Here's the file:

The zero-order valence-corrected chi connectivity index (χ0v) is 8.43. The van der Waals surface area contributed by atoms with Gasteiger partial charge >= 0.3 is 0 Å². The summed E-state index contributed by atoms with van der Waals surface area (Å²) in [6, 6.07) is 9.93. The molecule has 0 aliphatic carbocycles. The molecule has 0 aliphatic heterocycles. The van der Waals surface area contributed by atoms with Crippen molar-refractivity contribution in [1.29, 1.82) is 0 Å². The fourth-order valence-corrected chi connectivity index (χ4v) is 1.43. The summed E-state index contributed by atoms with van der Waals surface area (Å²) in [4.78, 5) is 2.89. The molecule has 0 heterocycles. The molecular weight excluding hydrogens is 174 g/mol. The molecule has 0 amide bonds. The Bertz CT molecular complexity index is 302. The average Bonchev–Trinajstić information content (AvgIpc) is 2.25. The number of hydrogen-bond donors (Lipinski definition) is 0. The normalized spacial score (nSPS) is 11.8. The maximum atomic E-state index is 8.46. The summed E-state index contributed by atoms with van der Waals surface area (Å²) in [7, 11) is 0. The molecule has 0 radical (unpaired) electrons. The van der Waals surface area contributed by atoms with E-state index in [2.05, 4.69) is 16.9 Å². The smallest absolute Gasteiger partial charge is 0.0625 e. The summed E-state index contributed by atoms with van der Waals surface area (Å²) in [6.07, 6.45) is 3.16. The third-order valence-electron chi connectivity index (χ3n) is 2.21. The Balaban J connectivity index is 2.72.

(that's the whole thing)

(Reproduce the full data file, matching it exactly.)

The zero-order valence-corrected chi connectivity index (χ0v) is 8.43. The van der Waals surface area contributed by atoms with Gasteiger partial charge >= 0.3 is 0 Å². The summed E-state index contributed by atoms with van der Waals surface area (Å²) in [6, 6.07) is 9.93. The molecule has 0 aliphatic carbocycles. The molecule has 0 aliphatic heterocycles. The van der Waals surface area contributed by atoms with Crippen molar-refractivity contribution in [1.29, 1.82) is 0 Å². The fourth-order valence-corrected chi connectivity index (χ4v) is 1.43. The summed E-state index contributed by atoms with van der Waals surface area (Å²) in [4.78, 5) is 2.89. The molecule has 0 heterocycles. The molecular weight excluding hydrogens is 174 g/mol. The molecule has 0 amide bonds. The Bertz CT molecular complexity index is 302. The average Bonchev–Trinajstić information content (AvgIpc) is 2.25. The number of hydrogen-bond donors (Lipinski definition) is 0. The normalized spacial score (nSPS) is 11.8. The maximum atomic E-state index is 8.46. The summed E-state index contributed by atoms with van der Waals surface area (Å²) in [7, 11) is 0. The molecule has 0 radical (unpaired) electrons. The van der Waals surface area contributed by atoms with E-state index in [2.05, 4.69) is 16.9 Å². The smallest absolute Gasteiger partial charge is 0.0625 e. The summed E-state index contributed by atoms with van der Waals surface area (Å²) in [6.07, 6.45) is 3.16. The third-order valence-electron chi connectivity index (χ3n) is 2.21. The Balaban J connectivity index is 2.72.